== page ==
Summary judgment was granted to the city and the tax collector, followed by unsuccessful appeals by the developer all the way to the United States Supreme Court. Only after all the appeals were over did the defendant file a motion for attorney’s fees and costs pursuant to § 12-140, seeking $140,000 for defending the plaintiff’s actions.
The Trial Court found that it was too late to seek an award of attorney’s fees incurred in the trial, but that it could award attorney’s fees for the appeal, so it only allowed $40,000.
Both the plaintiff and the defendant appealed. The plaintiff claimed that the tax collector could only recover costs and not attorney’s fees under § 12-140. The Court disagreed, noting that § 12-140 plainly and unambiguously provides for the recovery of attorney’s fees incurred by the municipality in defending any civil action which seeks to declare a tax sale to be unlawful. The Court also rejected the developer’s claim that it was not a delinquent taxpayer because he had never recorded his deed. As soon as he brought the property, he was obligated to pay the taxes. After failing to do so, he was a delinquent taxpayer. It does not matter that the deed to the property was not recorded.
The Court also rejected the plaintiff’s claims that fees under § 12-140 were pre-empted by his Constitutional rights claim under 12 U.S.C. 1983. The federal act does not pre-empt the state statute. Section 12-140 permitting an award of attorney’s fees for successfully defending a tax sale is not an obstacle to people bringing claims under 42 U.S.C. 1983, even though there is a higher standard for a defendant to recover attorney’s fees as a result of an unsuccessful 1983 claim (frivolous, unreasonable or groundless). Merely because a plaintiff chooses to combine a § 1983 claim with a challenge to a tax sale, does not trigger a higher burden for the defendant to recover attorney’s fees under the state statute. Such a holding would have a chilling effect on the use of tax sales as a means of collecting unpaid property taxes. It would also encourage plaintiffs to add a § 1983 claim every time they sued a state or a municipal official.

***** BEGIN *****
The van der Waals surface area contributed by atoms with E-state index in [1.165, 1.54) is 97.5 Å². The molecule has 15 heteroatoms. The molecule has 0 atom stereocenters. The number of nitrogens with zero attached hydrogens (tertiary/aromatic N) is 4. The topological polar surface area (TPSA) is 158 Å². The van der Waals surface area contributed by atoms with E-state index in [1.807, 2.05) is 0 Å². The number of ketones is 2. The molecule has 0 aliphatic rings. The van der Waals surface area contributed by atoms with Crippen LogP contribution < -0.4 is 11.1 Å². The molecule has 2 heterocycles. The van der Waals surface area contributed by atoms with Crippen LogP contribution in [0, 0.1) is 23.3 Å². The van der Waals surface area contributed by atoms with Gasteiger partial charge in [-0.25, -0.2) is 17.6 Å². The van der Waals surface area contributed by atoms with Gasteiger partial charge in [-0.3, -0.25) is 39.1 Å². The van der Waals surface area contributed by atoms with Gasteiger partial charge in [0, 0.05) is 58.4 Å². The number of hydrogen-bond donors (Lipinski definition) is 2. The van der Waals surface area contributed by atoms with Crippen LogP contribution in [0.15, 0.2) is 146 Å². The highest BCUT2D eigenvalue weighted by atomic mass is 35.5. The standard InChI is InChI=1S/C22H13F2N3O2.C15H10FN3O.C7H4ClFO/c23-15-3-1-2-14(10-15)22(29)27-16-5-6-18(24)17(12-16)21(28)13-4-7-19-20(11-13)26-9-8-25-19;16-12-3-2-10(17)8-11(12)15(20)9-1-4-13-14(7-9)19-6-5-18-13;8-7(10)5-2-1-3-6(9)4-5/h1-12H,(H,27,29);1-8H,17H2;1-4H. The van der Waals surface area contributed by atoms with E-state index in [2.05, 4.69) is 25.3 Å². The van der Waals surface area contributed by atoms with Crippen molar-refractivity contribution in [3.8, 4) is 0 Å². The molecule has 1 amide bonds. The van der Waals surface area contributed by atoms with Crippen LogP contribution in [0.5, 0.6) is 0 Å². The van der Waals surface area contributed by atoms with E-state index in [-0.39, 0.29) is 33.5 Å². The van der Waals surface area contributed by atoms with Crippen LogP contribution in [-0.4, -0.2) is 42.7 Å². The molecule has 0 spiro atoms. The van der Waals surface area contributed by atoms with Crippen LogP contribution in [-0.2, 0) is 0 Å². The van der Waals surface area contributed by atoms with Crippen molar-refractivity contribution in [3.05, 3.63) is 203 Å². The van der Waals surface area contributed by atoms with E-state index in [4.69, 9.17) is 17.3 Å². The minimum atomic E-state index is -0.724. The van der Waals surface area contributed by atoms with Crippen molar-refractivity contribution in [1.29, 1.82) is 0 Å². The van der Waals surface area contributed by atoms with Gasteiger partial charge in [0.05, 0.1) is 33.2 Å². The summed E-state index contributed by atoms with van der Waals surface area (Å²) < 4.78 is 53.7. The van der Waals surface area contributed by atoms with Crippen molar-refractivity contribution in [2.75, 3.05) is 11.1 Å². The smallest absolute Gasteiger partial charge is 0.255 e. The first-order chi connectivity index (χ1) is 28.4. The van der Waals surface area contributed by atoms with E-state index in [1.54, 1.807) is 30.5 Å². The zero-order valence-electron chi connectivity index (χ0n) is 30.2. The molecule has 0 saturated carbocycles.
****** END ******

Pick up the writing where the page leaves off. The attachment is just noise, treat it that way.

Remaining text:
The Court agreed that the defendant’s motion for attorney’s fees was untimely with respect to the trial and the motion to reopen, as the motion for attorney’s fees should be filed within thirty days of a resolution of the proceeding pursuant to Practice Book § 11-21.
The Court warned that prior decisions do not stand for the proposition that a prevailing party in a Trial Court can await the outcome of appellate litigation before filing a motion for attorney’s fees. This is especially true after the adoption of Practice Book § 11-21. That section requires motions for attorney’s fees to be filed within thirty days of the final judgment at the Trial Court level or thirty days following the decision at the Appellate Court or Supreme Court level for appellate fees.